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Eagle County Paramedic Services recently issued the following press release on its Stop the Bleed partnership with Vail Health to offer free life-saving training for the community:
In a continuing effort to provide life-saving training for the community, Vail Health is partnering with Eagle County Paramedic Services to provide a free “Stop the Bleed” training on Thursday, May 19, from 4-5 p.m. at the EC Paramedics station in Edwards (1055 Edwards Village Blvd.) Participants register online, or by visiting the Stop the Bleed event page on VailHealth.org.
Stop the Bleed is a national awareness campaign and call-to-action that focuses on educating the public about the vital steps to help save a life to empower them to take action in a bleeding emergency. Similar to how the general public learns and performs CPR, the public should learn proper bleeding control techniques, including how to use their hands, bandages and tourniquets. Victims can quickly die from uncontrolled bleeding within five to 10 minutes or less.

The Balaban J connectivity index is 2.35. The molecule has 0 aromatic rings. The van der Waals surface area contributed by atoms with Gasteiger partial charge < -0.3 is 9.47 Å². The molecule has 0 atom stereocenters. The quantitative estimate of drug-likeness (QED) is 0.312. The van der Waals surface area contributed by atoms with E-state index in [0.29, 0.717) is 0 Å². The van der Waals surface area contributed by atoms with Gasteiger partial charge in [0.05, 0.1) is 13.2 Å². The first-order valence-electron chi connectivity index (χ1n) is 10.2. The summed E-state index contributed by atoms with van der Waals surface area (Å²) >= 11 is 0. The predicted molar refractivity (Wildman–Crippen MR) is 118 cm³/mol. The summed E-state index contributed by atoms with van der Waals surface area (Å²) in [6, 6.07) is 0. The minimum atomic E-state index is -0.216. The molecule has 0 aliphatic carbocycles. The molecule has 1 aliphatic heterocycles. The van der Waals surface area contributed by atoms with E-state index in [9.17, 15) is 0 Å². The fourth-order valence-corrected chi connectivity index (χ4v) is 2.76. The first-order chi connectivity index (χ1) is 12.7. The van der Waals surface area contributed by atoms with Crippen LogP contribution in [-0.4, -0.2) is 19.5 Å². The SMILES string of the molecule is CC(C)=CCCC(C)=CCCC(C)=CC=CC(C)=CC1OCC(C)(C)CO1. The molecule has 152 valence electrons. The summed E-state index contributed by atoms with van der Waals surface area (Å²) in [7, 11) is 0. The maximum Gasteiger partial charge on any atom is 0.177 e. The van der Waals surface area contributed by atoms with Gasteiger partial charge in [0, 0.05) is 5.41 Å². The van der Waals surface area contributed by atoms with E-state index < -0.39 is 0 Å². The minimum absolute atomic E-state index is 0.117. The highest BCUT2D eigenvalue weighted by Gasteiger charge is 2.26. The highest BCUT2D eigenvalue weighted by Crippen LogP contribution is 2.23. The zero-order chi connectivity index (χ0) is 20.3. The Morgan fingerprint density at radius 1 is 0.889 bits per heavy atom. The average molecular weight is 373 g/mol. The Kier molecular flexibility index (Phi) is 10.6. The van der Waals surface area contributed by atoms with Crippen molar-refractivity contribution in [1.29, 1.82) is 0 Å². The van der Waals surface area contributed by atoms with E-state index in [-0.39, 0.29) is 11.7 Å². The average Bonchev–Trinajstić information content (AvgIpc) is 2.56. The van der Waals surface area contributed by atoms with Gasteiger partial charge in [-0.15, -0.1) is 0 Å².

“In a community that focuses on recreation as much as we do, this training is vital as uncontrolled bleeding after injury is the number one cause of preventable death from trauma,” said Elizabeth Kruger, Trauma Program Manager at Vail Health. “People of all ages in our community are extremely active in outdoor pursuits. From skiing to hunting, there is a high percentage of lacerations and penetrating injuries, and this training can help save a life.”
The ABCs of bleeding that the course teaches include: Alert – call 911; Bleeding – find the bleeding injury and Compress – apply presses to stop the bleeding. “Stop the Bleed” Training is available to everyone.
In partnership with Starting Hearts, Eagle County and Vail Health, official Stop the Bleed kits that include a C-A-T tourniquet, instructional booklet on bleeding control, QuikClot Bleeding Control Dressing, protective gloves and compression bandage have been installed in most public AED locations throughout the Eagle River Valley.
“Research has shown that bystanders – even with very little medical training – can become lifesavers,” said Jim Bradford, chief operating officer at Eagle County Paramedic Services. “Similar to the success of CPR or the use of an AED, improving public awareness about how to stop severe bleeding and expanding public access to bleeding control kits can be the difference between life and death for someone who’s injured.”